Published: January 2, 2022

How sports betting is changing the media industry in the US

  • The lines are blurring between US sports betting and media. 
  • Broadcasters and publishers have embraced sports betting as a means of revenue and engagement.
  • Ties between the two industries will likely deepen in 2022. 

Sports betting is a vital and growing piece of US sports media. 

Broadcasters and publishers started taking ad dollars from gambling operators and dabbling in betting content a few years ago, as the US regulatory tide turned in favor of the industry that had long been viewed as a vice.

The ties between media outlets and gambling operators have deepened since. 

DraftKings in 2021 bought sports-gambling network VSIN, appointed its first chief media officer, and continued working with the sector to help with customer acquisition and retention.

Storied publishers like Sports Illustrated also licensed their brands to sportsbooks.

And sites like The Action Network became targets of affiliate conglomerates like Bettor Collective as referral engines for sports-betting platforms.

Over the past two years, brands Barstool Sports and Score Media and Gaming also sold sizeable stakes to casino company Penn National Gaming, and became marketing vehicles for its sportsbooks in the US and Canada, respectively. 

Media and sports betting need each other. Broadcasters and publishers need to keep audiences engaged, and are allured by the added revenue from advertising, referral, and brand-licensing fees. Gambling operators, meanwhile, need help drawing in new customers and improving retention, while lowering the costs of doing so.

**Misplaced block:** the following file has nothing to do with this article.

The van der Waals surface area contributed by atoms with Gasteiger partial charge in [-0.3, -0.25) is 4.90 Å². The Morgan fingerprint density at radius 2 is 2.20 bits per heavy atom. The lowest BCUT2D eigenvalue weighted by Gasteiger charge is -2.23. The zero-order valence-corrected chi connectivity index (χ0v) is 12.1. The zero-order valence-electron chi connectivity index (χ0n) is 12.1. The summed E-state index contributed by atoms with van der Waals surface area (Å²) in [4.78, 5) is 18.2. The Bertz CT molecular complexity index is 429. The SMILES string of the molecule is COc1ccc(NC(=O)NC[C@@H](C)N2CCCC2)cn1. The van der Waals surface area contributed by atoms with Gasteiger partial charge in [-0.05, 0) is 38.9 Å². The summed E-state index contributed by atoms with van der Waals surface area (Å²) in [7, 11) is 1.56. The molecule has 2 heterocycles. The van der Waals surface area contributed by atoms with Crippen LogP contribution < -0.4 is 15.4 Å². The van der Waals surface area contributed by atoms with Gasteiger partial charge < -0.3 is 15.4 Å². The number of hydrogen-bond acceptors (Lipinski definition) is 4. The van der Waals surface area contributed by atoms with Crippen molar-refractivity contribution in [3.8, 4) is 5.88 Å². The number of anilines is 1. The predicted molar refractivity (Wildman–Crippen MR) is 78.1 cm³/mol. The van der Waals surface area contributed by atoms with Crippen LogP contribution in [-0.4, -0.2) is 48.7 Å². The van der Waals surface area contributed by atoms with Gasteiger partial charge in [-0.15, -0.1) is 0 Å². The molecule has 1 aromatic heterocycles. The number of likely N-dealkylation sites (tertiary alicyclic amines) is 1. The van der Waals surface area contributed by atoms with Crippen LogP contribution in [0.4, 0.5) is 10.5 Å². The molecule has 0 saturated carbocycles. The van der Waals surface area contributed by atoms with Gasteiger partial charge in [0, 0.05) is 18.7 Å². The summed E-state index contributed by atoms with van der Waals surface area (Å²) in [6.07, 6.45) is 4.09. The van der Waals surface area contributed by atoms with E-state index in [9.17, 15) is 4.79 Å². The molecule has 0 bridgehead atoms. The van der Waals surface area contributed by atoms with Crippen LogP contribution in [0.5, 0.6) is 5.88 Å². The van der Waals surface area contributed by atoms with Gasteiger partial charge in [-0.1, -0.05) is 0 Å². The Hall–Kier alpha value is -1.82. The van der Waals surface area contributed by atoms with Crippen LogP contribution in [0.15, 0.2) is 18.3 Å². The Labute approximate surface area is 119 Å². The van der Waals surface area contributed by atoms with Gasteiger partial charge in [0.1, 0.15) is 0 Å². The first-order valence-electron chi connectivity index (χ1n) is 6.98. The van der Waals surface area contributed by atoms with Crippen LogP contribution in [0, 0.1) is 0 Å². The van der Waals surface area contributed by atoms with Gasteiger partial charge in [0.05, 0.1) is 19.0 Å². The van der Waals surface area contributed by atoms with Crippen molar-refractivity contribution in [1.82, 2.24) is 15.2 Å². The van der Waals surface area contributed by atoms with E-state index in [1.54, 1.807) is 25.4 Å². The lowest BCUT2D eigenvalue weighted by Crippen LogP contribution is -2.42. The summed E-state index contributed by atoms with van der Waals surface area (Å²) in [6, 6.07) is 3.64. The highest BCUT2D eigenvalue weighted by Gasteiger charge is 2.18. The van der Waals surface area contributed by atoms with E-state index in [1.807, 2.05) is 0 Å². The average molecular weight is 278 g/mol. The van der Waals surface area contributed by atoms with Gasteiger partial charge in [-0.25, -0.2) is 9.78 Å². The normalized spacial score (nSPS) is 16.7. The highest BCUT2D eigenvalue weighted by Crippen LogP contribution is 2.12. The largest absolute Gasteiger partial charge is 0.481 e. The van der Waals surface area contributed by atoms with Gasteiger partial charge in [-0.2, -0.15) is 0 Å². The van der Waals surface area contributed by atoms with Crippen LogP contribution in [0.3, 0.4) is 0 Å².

In 2022, the lines between sports media and gambling will continue to blur.

Leagues like the NFL have embraced betting as a facet of the fan experience, and are enabling more ads to air in game broadcasts, more types of wagers to be placed, and alternate streamers that are made for gamblers. Broadcasters including Disney have said they plan to push further into sports betting. Pay-TV operators like FuboTV are bringing betting onto your TV screen during games. And startups such as PickUp and Data Skrive are working with publishers to help engage sports fans with their content. 

On top of that, the US sports gambling industry is still in its infancy. Online sports gambling is not yet legal nationwide, including in the populous states of New York, Florida, Texas, and California. There's strong momentum though. New York is expected to turn on mobile sports betting this year.

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